It can be done. Kentucky can beat Florida. The Streak can end at 29 games. We know this because the Widlcats
drew up the right blueprint in 2014 and left it in a crumpled heap down in Gainesville, stained with sweat and blood and singed around the edges with rage. They had it won but left empty-handed.
It took overtime for the Gators to escape the Wildcats on that humid night in the Swamp. In fact, it took three extra periods plus one extra second, a heartbeat of a moment that might have sent the Cats home giddy. Kentucky did it with all three phases of football, so familiar to fans now they’re like the Litany of the Saints: Offense, defense and special teams.
It’s the third of the trio that some people routinely forget until something ugly happens (see: snap, bad and punt, blocked from last week’s debacle). At Florida in ’14, special teams were a thing of beauty, especially in the first half. Thanks to the punting of Landon Foster, five of six Florida drives began inside the Gator 15 – two inside the 10 and one inside the seven-yard line, stifling whatever thoughts of offensive creativity the home team might have entertained.
Kentucky ended only one drive with a score – that coming with triple zeroes on the clock, Austin MacGinnis booting a field goal from 51 yards away to tie the game at three, a half of football that was a defense-lover’s delight.
The second half brought the fireworks, UK quarterback Patrick Towles twice connecting with Florida native Garrett Johnson for touchdowns, each time helping the Wildcats take or re-claim the lead. The teams traded five scoring possessions, Florida easing ahead by a field goal.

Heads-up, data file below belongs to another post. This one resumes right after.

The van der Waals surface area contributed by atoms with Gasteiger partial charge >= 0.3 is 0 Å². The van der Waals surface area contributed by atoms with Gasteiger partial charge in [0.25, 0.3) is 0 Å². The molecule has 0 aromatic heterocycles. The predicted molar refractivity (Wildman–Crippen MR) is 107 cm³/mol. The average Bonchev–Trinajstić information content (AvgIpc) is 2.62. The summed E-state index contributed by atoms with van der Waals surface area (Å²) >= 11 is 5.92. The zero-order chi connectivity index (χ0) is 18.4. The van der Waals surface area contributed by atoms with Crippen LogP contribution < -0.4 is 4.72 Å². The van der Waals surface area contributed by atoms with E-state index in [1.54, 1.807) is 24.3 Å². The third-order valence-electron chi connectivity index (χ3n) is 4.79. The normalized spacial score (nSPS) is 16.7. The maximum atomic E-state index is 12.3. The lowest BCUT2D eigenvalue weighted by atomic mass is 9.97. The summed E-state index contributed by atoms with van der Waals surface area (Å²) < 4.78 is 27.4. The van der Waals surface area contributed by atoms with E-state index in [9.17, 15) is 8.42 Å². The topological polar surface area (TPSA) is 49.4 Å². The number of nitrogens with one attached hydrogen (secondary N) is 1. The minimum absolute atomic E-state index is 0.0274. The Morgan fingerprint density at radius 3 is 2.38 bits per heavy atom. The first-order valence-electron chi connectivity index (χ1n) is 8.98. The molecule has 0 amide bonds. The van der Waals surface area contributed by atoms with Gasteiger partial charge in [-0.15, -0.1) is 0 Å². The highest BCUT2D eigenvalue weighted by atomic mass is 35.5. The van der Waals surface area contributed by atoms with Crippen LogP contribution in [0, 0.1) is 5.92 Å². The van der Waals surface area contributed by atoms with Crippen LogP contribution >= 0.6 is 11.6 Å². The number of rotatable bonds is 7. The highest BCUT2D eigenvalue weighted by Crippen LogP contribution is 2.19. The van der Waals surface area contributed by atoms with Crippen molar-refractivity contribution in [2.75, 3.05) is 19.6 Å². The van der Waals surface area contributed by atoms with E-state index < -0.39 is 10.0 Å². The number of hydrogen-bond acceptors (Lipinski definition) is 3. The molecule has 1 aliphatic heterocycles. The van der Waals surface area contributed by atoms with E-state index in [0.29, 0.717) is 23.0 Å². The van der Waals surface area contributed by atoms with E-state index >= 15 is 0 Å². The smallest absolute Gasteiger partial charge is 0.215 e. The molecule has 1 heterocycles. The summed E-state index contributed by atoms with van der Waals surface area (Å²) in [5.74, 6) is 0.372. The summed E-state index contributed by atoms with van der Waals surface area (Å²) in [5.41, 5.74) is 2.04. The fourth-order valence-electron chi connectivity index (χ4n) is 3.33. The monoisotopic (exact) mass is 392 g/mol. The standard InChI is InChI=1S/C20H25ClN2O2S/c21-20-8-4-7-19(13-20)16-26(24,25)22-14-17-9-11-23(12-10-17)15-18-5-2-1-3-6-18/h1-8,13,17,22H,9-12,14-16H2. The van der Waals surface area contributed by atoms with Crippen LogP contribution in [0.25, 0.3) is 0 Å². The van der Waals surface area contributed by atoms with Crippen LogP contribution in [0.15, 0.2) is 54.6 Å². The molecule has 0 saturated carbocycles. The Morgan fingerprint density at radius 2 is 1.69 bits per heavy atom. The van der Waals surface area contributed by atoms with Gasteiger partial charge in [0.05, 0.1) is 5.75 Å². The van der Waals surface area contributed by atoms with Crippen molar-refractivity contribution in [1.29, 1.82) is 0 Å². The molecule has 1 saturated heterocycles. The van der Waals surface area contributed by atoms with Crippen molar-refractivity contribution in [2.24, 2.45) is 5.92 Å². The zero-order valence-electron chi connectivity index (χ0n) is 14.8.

Kentucky caught a break when Florida missed a field goal try early in the fourth quarter, giving the Cats the football 56 yards away. They ground it for 11 plays before turning once again to MacGinnis, who slipped one through the uprights to tie the game at 20. Special teams – special, aren’t they?
Not so much for the Gators, who had a chance at victory in regulation but missed a field goal from 52 yards. It was time for free football and this is where the memories of Kentucky fans will smolder for as long as they can recall this game.
The Wildcats scored first on an incredible run by Boom Williams, who took a handoff and bolted right, saw what amounted to the Gator team photo waiting on him and decided, against orders, to try the other side of the field. Williams had been told not to surrender any ground, as overtime periods start on the 25-yard-line. Any time you go backwards, you make it tougher on the field goal kicker, should he get the call.
But instincts told Boom to run where they weren’t, and he did, beating all 11 Gator defenders to the end zone on the opposite side of the field for a 27-20 UK lead. Offense, doing its part, putting Kentucky in a position to win.
Skip ahead to Florida’s possession, third and three at the Kentucky five, the Cats stuffing Kelvin Taylor for a four-yard loss. It was fourth and nine, Gators down to their last play. And they pushed the pre-snap read to the last second – beyond the last second, if you believe the play clock on the TV screen.
But there was no flag, no whistle. So instead of fourth and 14, the Gators ran the play, Jeff Driskell lobbing a TD pass to Demarcus Robinson, who finished the night with 15 catches for 216 yards and two scores.
Mark Stoops’ face was purple. He demanded justice. He got none.
His team went back to work, matching Florida’s field goal and then missing one. The Gators would get a touchdown run in the third and final OT, escaping with a 36-30 victory.
Kentucky didn’t do everything right; that’s impossible in a college football game. But it did enough to win and wasn’t rewarded, which is why the Cats know they might be underdogs Saturday afternoon, but it’s possible to make enough plays to steal one in the Swamp.